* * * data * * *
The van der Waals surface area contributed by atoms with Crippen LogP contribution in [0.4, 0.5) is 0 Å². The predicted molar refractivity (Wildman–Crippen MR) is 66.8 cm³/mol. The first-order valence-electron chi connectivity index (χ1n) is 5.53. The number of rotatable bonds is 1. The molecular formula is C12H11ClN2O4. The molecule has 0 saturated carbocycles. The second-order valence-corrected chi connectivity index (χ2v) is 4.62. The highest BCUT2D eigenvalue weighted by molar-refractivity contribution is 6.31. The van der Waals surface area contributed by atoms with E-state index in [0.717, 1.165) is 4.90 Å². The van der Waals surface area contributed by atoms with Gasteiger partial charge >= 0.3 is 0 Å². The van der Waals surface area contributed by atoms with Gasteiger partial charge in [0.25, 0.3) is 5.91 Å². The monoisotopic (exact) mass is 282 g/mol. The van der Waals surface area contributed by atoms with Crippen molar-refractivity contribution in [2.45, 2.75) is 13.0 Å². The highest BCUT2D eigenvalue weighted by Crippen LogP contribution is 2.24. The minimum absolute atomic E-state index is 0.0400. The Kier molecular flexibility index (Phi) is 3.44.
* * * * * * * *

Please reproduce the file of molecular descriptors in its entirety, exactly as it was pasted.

The van der Waals surface area contributed by atoms with Crippen LogP contribution in [0.4, 0.5) is 0 Å². The predicted molar refractivity (Wildman–Crippen MR) is 66.8 cm³/mol. The first-order valence-electron chi connectivity index (χ1n) is 5.53. The number of rotatable bonds is 1. The molecular formula is C12H11ClN2O4. The molecule has 0 saturated carbocycles. The second-order valence-corrected chi connectivity index (χ2v) is 4.62. The highest BCUT2D eigenvalue weighted by molar-refractivity contribution is 6.31. The van der Waals surface area contributed by atoms with E-state index in [0.717, 1.165) is 4.90 Å². The van der Waals surface area contributed by atoms with Gasteiger partial charge >= 0.3 is 0 Å². The van der Waals surface area contributed by atoms with Gasteiger partial charge in [0.25, 0.3) is 5.91 Å². The monoisotopic (exact) mass is 282 g/mol. The van der Waals surface area contributed by atoms with Crippen molar-refractivity contribution in [2.45, 2.75) is 13.0 Å². The highest BCUT2D eigenvalue weighted by Crippen LogP contribution is 2.24. The minimum absolute atomic E-state index is 0.0400. The Kier molecular flexibility index (Phi) is 3.44.